This week’s Torah portion brings much controversy and family drama!
Vayeira, in which Abraham attempts to sacrifice Isaac, our authors threaten their fathers with a knife and feel crushed in the synagogue. Hagar, however, gets to see G-d.
As usual, we provide you three handpicked tidbits from books we published, to enrich your weekly Torah portion experience… …or feel like you are not the only one about to run screaming from the synagogue.
Also, we are glad to showcase this week not only one, but two bilingual poets who write both in English and in Hebrew! (We are going to share the English.)
We’re going to start with the poems, because they are more tension-filled, and then the discussion of Hagar speaking to G-d will bring a bit of an emotional resolution.
(FAMILY STRIFE INCOMING)
The first poem is by Herbert J. Levine, from his English/Hebrew poetry collection An Added Soul: Poems for a New Old Religion. This book explores through poetry how one can relate to Judaism while still having a non-theist perspective. This is a longstanding enterprise of Herb Levine’s – there are two volumes so far that we published, and they can even be bought in a bundle:
From Generation to Generation by Herbert J. Levine
How can I forget
that my son threatened me with a shovel,
swore he had been falsely accused over money
his sister had stolen?
How could my father forget
that I once raised a knife
to his face when he stood behind me
showing me how to carve the Thanksgiving turkey?
After the ram was slaughtered,
how could Abraham forget
the devouring knife that Isaac seized
and held against his trembling throat?
The second poem is about Sarah – to have something to match a poem about Abraham (I feel there’s always more about Abraham, though that’s changing!). Technically it is set on the second day of Rosh Hashanah, but there is no earlier or later in the Torah 😉
It is also a poem about going to synagogue and feeling that it is DIFFICULT. Which is a legitimate feeling to have! But often underdiscussed too. I think this Torah portion especially provides material to struggle with / feel uncomfortable about.
It’s from NOKADDISH: Prayers in the Void by Hanoch Guy-Kaner. (This book is in English, but he also writes in Hebrew.)
“[A] startlingly honest exploration of what it means to be a person living with the Absence and Presence of God.”
Wings by Hanoch Guy-Kaner
Let us magnify his holiness,
lovingkindness and compassion.
How lovely his tents are.
Beloved Sarah is under the divine wings.
Let her be bound in the garland of lives.
How fortunate is Sarah,
Born on the first day of Passover
Died on the second day of Rosh Hashanah,
When the gates of heaven are wide open as on Yom Kippur.
Angels chant soft hymns,
Ascending and descending ladders of light.
Mourners bathe in compassion, memory,
winter’s soft light coming through
stained glass windows.
The more Rabbi Linda piles up thanks to god,
recites his compassion and kindness,
The harder I am smothered by wings,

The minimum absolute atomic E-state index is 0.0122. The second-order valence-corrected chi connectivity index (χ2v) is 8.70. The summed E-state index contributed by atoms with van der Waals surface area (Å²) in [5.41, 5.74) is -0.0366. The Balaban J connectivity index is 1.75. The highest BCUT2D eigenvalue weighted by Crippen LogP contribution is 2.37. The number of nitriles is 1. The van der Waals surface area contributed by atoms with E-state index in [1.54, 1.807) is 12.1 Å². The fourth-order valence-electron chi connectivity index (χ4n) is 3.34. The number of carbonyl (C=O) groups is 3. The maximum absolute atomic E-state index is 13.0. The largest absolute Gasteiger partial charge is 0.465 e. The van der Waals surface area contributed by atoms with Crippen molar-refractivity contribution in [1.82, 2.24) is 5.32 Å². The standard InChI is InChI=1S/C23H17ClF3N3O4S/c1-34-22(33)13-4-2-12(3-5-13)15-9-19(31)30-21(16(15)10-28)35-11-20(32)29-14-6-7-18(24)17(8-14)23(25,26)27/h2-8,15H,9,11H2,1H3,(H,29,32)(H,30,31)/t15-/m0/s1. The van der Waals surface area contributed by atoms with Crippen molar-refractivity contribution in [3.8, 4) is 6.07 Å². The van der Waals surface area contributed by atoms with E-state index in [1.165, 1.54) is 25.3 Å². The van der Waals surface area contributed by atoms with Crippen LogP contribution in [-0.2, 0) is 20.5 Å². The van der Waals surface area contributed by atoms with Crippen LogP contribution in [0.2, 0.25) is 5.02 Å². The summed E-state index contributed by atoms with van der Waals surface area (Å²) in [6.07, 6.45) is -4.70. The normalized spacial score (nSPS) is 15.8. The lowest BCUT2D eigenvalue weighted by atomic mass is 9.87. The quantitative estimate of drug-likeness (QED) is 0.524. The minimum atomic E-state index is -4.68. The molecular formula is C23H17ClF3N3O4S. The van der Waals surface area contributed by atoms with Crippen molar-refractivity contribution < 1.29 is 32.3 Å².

Crushed by the closing gate.
I just really like this – beauty, compassion, repentance, and the poet goes I CAN’T TAKE IT ANYMORE. (Relatable content.)
And now for Hagar – This short excerpt is going to be from Torah Journeys by Rabbi Shefa Gold, a book that explores the spiritual challenges of every weekly Torah portion (+ gives exercises to focus on them). It shows the journey to the Promised Land in the Torah as a journey you take within yourself (so you don’t have to physically go anywhere!) and how the events of the Torah illustrate personal spiritual growth.
The name Hagar means “the stranger.” She represents the stranger in our midst. When we cast Hagar out into the wilderness, her offspring becomes our enemy. When the stranger is banished, our opportunity for seeing God is squandered. The ability to see God passes instead to the stranger, to Hagar. “At the moment of deepest despair, God opened her eyes.” She is blessed with a vision of God who appears at the living waters of life.
In receiving the blessing of Vayera, we are both the one who banishes the stranger, and the stranger herself. In finding the compassion to welcome the guest, to open our heart to the one who is different, the best tool we have is our memory of being the stranger ourselves.
I skip ahead a bit, because the next part is going to be especially interesting – and it’ll also show the power of midrash as fix-it fic 😉
Much later in the story, Abraham takes another wife named Keturah, which means “spice.” The midrash says that this new wife is Hagar, returning, the-stranger-welcomed-home. She is transformed from a bitter, desperate stranger into a source of sweet fragrance.
Welcoming Hagar back into our hearts bestows on us the blessing of seeing God once more.
By the way, we have a whole book that explores midrash as fix-it fic, and we suspect it predates the term “fix-it fic”. It’s from 1977! The new & updated reprint edition of Tales of Tikkun – New Jewish Stories to Heal the Wounded World:
It retells classic Bible & Talmudic stories, and it also has a (different) story about Hagar & Sarah. (I feel this story just makes people feel “that CAN’T be it, right? RIGHT?”) That story is long, so I chose not to include it here, but you can get the book.
Which classic Bible stories would you fix? This Torah portion has more than one tempting stories, I feel. But we can always go beyond that… (C’mon, Avraham! C’mon, Sarah!!! C’mon, THE ENTIRE CITY OF SODOM!!)
Thank you for following along, and make sure to check out our entire series of Torah portions!